Omaha Indian Sociology

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The real name of the Omahas is “Umanhan.” It is explained by a tradition obtained from a few members of the tribe. When the ancestors of the Omahas, Ponkas, Osages, and several other cognate tribes traveled down the Ohio to its mouth, they separated on reaching the Mississippi. Some went up the river, hence the name Umanhan, from kimanhan, “to go against the wind or stream.” The rest went down the river, hence the name Ugáqpa or Kwápa, from ugáqpa or ugáha, “to float down the stream.”

The tribes that went up the Mississippi were the Omahas, Ponkas, Osages, and Kansas. Some of the Omahas remember a tradition that their ancestors once dwelt at the place where Saint Louis now stands; and the Osages and Kansas say that they were all one people, inhabiting an extensive peninsula, on the Missouri River.

Table of Contents

  • Introduction
    • Early migrations of the Cegiha tribes
    • Subsequent migrations of the Omahas
    • Present state of the Omahas
  • The State
    • Differentiation of organs in the State
    • State classes
      • Servants
    • Corporations
  • The Gentile System
    • Tribal circles
    • The Omaha tribal circle
      • Rules for pitching the tents
    • The sacred tents
    • The sacred pipes
      • Gạhige’s account of the tradition of the pipes
      • An-ba-hebe’s account of the same
    • Law of membership
    • The Wejin cte or Elk gens
    • The Iāke-sabe or Black shoulder gens
    • The Hañga gens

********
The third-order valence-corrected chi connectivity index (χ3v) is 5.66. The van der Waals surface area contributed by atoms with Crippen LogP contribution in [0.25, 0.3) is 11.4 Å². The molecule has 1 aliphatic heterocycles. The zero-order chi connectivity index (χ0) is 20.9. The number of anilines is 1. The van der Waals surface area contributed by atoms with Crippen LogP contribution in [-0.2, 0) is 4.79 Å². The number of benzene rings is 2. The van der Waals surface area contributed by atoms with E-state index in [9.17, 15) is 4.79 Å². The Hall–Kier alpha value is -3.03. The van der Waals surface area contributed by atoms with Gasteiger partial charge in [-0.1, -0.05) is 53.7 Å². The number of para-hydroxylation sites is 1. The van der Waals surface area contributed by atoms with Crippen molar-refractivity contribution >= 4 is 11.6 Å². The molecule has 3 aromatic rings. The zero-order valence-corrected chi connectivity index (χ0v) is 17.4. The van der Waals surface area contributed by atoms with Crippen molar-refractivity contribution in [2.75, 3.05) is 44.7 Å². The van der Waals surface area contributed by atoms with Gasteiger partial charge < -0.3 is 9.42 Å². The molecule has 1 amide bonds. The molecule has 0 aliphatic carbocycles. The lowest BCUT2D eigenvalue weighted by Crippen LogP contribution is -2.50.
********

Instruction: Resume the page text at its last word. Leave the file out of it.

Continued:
• The ¢atada gens
      • The Wasabe-hit’ajĭ subgens
      • The Wajiñga-¢atajĭ subgens
      • The Teda-it’ajĭ subgens (the letter T should be upside down)
      • The Keĭn subgens (the letter K should be upside down)
    • The Kanze gens
    • The Man¢iñka-gaxe gens
    • The Tc-sinde gens (the letter T should be upside down)
    • The Ta-da or Deer-head gens (the letter T should be upside down)
    • The Iñg¢e-jide gens
    • The Ictasanda gens
  • The Kinship System And Marriage Laws
    • Classes of kinship
      • Consanguineous kinship
      • Affinities
  • Marriage laws
    • Whom a man or woman cannot marry
    • Whom a man or woman can marry
    • Importance of the subgentes
    • Remarriage
  • Domestic Life
    • Courtship and marriage customs
    • Domestic etiquette bashfulness
    • Pregnancy
    • Children
    • Standing of women in society
    • Catamenia
    • Widows and widowers
    • Eights of parents and others
    • Personal habits, politeness, etc
    • Meals
  • Visiting Customs
  • Industrial Occupations
    • Hunting customs
    • Fishing customs
    • Cultivation of the ground
    • Food and its preparation
    • Clothing and its preparation
  • Protective Industries
    • War customs
      • Defensive warfare
      • Offensive warfare
  • Amusements And Corporations
    • Games
    • Corporations
    • Feasting societies
    • Dancing societies
  • Regulative Industries
    • The government
    • Religion
  • The Law
    • Personal law
    • Property law
    • Corporation law
    • Government law
    • International law
    • Military law
    • Religious law

Read the Book




MLA Source Citation:

Fletcher, Alice C. Historical Sketch of the Omaha Tribe of Indians in Nebraska. Washington, Judd & Detweiler. 1885. AccessGenealogy.com. Web. 20 April 2014. http://www.accessgenealogy.com/native/omaha-indian-sociology.htm - Last updated on Jan 26th, 2013


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